Penguin Fun: Crafts and Books

aaaTrip to the Library

What child doesn’t like penguins? And now that’s it is cold outside we are reading and doing more indoor crafts. So, this week I borrowed books from the library about penguins and we made some penguins from different shapes cut out from colored construction paper. Read the books to the kids then let them paste together penguins from different shapes. If you care for little kids cut out the shapes for them. For preschool and older children, let the kids trace shapes and then cut them out with safety scissors themselves. Let them paste the different colored shapes. Also, here is a great link with tons of learning penguin activities to do with kids from worksheets, coloring pages, mazes, songs and poems, and puzzles to print out at home.

I’ve listed some of my favorite children’s books about penguins below roughly listed in order of age from youngest to oldest child.

Cuddly Dudley

Dudley is so lovely and cuddly that his brothers and sisters just can’t leave him alone – even when he wants some time to himself. So Dudley sets off alone across the tundra, until he discovers that maybe being with friends – and being incredibly cuddly – isn’t so bad after all.

The Emperor’s Egg: Read and Wonder

Can you imagine spending a freezing cold Antarctic winter outside, with no food for miles around–maybe even a hundred miles? This is what the male emperor penguin does. After his mate has laid her egg, she takes off for the ocean where she swims about, getting plump on squid and fish, while Papa stands around keeping the egg warm for two entire months! Martin Jenkins’s remarkable picture book about an extraordinary bird is sure to be an immediate favorite with children of all ages. In a compelling example of truth being stranger than fiction, he tells the story of the unusual habits of this largest of the penguin family (there are 17 kinds!). Jenkins’s enthusiastic fascination for this polar phenomenon comes through loud and clear in his changeable font sizes and humorous personal asides (“So that means two whole months with an egg on your feet and no dinner! Or breakfast or lunch or snacks. I don’t know about you but I’d be very, very miserable.”) Jane Chapman’s fantastic, realistic illustrations of the penguins will make readers chuckle, just as they would at the zoo upon seeing the real thing. Don’t miss this book–it’s wonderful!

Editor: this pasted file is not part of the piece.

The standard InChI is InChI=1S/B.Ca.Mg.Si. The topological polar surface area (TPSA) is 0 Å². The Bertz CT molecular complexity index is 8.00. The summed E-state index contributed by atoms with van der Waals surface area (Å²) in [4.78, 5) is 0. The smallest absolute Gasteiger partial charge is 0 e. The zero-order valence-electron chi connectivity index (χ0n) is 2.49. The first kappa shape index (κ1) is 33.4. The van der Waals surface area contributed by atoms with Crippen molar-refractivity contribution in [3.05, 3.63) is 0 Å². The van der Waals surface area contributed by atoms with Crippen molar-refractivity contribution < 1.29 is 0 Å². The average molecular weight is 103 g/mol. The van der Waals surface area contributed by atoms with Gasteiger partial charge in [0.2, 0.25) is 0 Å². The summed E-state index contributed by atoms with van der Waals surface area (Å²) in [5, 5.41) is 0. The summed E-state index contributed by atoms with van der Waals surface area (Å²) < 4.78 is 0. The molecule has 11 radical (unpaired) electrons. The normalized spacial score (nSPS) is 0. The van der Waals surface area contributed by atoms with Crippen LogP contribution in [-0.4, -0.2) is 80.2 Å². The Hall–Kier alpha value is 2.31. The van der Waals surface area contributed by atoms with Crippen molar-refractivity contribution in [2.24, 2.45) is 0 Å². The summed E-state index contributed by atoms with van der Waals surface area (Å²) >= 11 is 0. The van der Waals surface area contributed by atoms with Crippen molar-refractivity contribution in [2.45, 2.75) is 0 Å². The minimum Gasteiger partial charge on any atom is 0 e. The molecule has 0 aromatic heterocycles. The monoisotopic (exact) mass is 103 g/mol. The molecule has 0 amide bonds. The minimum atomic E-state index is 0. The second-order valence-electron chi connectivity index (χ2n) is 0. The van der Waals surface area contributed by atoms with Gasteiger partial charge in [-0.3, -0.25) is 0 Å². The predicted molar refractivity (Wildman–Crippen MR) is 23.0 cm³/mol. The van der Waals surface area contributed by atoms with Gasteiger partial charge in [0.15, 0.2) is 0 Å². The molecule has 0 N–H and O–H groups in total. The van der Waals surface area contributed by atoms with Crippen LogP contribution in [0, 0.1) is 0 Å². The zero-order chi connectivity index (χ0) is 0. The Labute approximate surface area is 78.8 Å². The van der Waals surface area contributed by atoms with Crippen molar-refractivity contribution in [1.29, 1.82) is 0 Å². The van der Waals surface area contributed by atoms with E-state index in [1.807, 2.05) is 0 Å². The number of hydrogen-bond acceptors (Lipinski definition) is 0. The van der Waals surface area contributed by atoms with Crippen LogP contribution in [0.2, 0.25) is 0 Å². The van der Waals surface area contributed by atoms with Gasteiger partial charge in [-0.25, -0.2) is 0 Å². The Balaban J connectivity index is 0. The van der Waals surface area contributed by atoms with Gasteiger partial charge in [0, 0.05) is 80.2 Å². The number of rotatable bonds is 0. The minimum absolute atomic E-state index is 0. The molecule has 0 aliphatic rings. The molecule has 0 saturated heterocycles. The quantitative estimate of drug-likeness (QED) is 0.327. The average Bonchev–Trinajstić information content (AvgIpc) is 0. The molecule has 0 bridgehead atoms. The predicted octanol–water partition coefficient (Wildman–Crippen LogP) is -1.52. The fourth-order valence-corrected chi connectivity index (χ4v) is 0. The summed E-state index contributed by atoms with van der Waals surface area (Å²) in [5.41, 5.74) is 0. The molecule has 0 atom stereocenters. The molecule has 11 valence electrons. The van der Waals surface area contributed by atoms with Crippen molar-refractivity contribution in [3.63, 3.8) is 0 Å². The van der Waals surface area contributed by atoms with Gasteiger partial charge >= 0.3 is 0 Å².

Tacky the Penguin

My five-year-old charge and her friends loves this book. It’s great for early elementary school aged children. Tacky the Penguin is a total nonconformist who lives with a group of formal, proper penguins. But it is Tacky who foils the plans of three hunters looking for penguins to sell. With his un-penguin-like antics, Tacky puzzles the hunters to such an extent that they’re firmly convinced they cannot be in the “land of the pretty penguins.” This tale clearly shows that there are advantages to being an individual.


I love Gail Gibbons books. The simply written, clear text describes penguin physiology, geographic location, lifestyles, and nesting/brooding habits. It concludes with a discussion of survival difficulties and efforts being made to protect these birds. A final page gives some statistics and drawings of the five species not shown elsewhere in the book. The full-color illustrations are sketchbook style and some children may find it difficult to differentiate among the various crested varieties, while the little blue penguin is shown as blue all over (despite assurance in the text that “All penguins have…white bellies.”). This is a great book for kids in grades 2 through 4.

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